This 5-month ethnographic comparative case study of two culturally and linguistically diverse U.S. elementary classrooms juxtaposes restrictive educational language policies with the theoretical principles of culturally sustaining pedagogy to explore a gap in our understanding of how teachers reflect educational language policies in the range of pedagogical approaches they take. Triangulating data sources from state and local policy documents, classroom observations, and teacher interviews, we identify three salient dimensions of state and local policies that manifested in these two upper-elementary classrooms: teachers' curricular and pedagogical choices; student-teacher participation structures; and teachers' views on language. Similarities and differences between the two classrooms highlight how policy exerts influence on these dimensions while also affording degrees of instructional freedom that varied by teacher, with implications for the learning opportunities for culturally and linguistically diverse students. Overall, however, a limited range of culturally sustaining practices was observed, highlighting the need to understand the spaces in language policy where teachers can mitigate some of the effects of restrictive regulatory approaches to learning.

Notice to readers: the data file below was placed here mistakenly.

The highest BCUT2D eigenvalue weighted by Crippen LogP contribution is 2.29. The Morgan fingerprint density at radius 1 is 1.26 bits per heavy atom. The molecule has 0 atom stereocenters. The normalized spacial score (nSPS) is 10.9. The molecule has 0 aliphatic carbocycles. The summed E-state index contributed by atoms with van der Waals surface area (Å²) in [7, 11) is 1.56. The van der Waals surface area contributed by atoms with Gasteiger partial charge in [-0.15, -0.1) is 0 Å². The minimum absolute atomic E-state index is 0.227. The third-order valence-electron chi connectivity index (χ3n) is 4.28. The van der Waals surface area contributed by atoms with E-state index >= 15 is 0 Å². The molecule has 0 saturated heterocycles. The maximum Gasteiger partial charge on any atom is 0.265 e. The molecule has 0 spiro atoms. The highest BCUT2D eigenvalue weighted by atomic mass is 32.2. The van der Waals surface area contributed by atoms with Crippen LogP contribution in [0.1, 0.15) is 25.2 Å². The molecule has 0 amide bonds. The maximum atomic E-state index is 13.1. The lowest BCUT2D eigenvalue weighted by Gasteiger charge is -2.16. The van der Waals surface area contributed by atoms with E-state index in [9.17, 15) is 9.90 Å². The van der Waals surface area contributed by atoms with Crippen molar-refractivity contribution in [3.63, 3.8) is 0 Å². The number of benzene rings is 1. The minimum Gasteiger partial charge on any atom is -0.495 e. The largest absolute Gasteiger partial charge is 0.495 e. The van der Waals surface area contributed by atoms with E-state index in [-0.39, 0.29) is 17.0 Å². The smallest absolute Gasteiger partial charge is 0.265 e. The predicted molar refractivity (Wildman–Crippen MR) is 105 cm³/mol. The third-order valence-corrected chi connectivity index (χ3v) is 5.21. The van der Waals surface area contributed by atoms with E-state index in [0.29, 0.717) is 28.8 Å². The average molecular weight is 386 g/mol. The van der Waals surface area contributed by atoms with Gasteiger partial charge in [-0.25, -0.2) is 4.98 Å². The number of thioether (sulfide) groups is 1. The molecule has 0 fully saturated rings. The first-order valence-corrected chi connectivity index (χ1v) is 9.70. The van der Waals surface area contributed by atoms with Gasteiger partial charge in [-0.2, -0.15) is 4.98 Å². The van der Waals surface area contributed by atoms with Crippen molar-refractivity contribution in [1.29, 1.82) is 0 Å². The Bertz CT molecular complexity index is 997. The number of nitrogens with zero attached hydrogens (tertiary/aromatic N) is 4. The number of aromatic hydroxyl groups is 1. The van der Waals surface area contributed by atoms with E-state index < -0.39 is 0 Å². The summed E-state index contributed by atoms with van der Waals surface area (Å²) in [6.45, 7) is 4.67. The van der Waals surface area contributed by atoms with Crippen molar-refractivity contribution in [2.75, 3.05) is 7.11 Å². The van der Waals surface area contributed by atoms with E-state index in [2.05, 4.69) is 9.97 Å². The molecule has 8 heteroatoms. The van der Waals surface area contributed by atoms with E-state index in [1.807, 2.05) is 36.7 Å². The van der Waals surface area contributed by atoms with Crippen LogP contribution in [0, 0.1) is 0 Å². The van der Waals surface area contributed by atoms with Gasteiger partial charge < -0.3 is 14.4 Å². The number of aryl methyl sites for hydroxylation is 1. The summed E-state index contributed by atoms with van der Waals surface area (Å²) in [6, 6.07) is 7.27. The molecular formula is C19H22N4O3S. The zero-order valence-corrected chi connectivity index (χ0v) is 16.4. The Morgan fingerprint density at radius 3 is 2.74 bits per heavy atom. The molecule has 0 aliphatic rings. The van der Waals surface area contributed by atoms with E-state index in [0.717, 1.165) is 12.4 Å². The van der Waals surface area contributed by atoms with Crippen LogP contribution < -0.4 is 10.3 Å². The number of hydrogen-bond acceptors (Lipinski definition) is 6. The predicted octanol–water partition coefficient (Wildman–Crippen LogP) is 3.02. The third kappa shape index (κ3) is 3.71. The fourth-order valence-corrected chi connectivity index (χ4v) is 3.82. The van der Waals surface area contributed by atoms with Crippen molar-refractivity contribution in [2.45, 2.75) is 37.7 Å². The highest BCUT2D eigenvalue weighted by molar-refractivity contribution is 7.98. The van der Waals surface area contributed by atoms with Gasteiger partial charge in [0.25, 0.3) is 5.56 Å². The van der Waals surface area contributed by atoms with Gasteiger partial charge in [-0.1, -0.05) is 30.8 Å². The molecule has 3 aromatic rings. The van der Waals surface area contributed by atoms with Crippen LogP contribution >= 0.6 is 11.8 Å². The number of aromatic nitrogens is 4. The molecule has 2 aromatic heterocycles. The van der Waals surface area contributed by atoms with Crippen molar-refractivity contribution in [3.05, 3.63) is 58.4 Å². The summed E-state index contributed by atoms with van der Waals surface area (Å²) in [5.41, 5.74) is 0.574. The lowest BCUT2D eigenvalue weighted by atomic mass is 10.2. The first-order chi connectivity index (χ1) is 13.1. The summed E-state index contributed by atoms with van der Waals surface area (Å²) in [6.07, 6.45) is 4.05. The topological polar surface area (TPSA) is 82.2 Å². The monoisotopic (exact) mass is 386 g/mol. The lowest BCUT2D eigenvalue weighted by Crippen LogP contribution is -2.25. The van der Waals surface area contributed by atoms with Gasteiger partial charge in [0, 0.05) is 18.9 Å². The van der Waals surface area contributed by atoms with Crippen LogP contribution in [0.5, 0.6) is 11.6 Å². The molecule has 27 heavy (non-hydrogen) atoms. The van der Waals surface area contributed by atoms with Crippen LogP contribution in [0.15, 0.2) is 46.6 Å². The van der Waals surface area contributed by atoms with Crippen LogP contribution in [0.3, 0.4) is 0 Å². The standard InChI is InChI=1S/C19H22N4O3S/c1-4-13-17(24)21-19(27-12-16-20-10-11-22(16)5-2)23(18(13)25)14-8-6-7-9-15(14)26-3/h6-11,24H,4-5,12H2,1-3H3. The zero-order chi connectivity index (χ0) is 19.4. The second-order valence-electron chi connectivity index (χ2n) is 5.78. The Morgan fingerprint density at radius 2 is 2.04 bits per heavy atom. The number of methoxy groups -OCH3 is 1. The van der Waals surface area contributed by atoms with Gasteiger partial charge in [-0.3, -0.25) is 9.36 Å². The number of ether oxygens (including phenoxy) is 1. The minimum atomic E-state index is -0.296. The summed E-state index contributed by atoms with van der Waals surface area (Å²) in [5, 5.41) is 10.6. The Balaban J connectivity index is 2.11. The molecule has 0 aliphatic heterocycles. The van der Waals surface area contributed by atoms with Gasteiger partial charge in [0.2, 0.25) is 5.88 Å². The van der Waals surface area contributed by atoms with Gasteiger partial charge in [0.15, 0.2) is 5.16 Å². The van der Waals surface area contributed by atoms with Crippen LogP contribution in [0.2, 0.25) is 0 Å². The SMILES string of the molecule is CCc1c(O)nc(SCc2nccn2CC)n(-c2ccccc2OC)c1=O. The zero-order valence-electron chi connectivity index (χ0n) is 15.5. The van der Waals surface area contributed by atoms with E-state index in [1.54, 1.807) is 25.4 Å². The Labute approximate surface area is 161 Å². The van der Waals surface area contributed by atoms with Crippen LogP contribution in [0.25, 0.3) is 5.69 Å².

State and Local Policy